The first visit of Pope Francis to the United States coincides with the autumnal equinox, when days and nights all over the world are equal in length. Such auspicious timing resonates with the Pope’s message of global parity in all arenas, including human and economic rights, environmental conservation, and protection of the vulnerable.
Pope Francis’s populist religious and international persona puts him in a unique place in terms of encouraging and supporting work for what he called, during his White House speech, “the path of reconciliation, justice and freedom.” Indeed, he is credited with helping to facilitate the recent rapprochement between the United States and Cuba.
Last November Pope Francis stated, “We cannot allow the Mediterranean to become a vast cemetery… The boats landing daily on the shores of Europe are filled with men and women who need acceptance and assistance.” He then issued an appeal earlier this month for all Catholic institutions—parishes, monasteries, and the like—in Europe to take in families of refugees, starting with two parishes within the Vatican. It would be a positive gesture if the pontiff would ask the same of Catholic institutions in the United States.
President Obama has committed to accepting 10,000 refugees from Syria over the coming year. Secretary of State Kerry’s statement that he would like the United States to accept up to 100,000 refugees by 2017 would be a more generous step, though it is unknown whether Congress would approve the plan.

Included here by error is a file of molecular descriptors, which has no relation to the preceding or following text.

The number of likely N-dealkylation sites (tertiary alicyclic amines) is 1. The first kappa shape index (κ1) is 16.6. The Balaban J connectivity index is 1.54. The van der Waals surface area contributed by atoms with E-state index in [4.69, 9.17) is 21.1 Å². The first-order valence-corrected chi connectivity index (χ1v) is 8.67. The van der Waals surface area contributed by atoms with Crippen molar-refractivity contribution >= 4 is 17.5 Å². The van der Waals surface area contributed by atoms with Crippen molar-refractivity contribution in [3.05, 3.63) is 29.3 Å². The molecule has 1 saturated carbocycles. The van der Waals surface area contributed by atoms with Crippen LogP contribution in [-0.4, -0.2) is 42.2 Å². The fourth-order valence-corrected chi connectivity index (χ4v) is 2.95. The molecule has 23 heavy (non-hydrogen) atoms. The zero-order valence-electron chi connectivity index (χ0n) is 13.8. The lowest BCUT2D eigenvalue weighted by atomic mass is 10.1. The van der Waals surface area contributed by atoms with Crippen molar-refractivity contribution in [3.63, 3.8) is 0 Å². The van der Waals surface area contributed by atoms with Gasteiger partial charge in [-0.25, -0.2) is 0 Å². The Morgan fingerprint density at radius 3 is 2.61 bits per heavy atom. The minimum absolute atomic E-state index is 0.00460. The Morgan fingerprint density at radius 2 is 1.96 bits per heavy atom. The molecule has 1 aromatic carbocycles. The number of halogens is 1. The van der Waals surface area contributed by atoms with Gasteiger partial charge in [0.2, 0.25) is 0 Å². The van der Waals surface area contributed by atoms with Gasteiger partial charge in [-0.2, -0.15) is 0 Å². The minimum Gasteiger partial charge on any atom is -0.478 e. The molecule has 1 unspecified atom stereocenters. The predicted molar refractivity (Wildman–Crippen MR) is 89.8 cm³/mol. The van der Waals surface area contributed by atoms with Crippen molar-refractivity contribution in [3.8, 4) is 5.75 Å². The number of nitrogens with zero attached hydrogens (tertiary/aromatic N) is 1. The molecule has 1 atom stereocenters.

Many of the families fleeing Syria come from the 12 Palestinian refugee camps there, including the largest one, Yarmouk Camp. The experience of displacement is familiar to them; most fled Palestine decades ago, in 1948, when the state of Israel was established. About three-quarters of a million Muslim and Christian Palestinians fled for their lives, many forced to do so as a result of armed conflict. Generations have been born and raised in the camps. Some of them continue to carry the keys to their homes in Palestine, even as they flee from the dangerous situation in Syria at present. For them, “It is 1948 all over again.”
There are 560,000 Palestinian refugees in Syria registered with UNRWA (UN Relief and Works Agency for Palestine Refugees), 95 percent of whom are in constant need of humanitarian aid. Half of the total are now internally displaced. Lebanon and Jordan host approximately 44,000 and 15,000 Palestinian refugees from Syria, respectively.
Despite the laudatory efforts of Europe and the incipient efforts of the United States, the vast majority of refugees from Syria continue to remain in the region—mostly in Turkey, Lebanon, and Jordan. A political solution in Syria is sorely needed. Pope Francis, President Obama, and Arab and European leaders must have this as their overarching goal.
Like their co-religionists, Catholic Christian Arabs regard Pope Francis as the supreme leader of the Catholic Church. Christian Arabs (approximately 10-12 million) in general, as well as non-Christian Arabs, have a special and deep respect for the Pope. And at this crucial time in history, they look to him to help in providing solace and relief for those fleeing war and danger. They also hope he will enlighten others in the world in the principles of equality and peace with justice for all, especially the refugees.
Zeina Azzam is executive director of The Jerusalem Fund. The views in this essay are hers and do not reflect those of the Fund.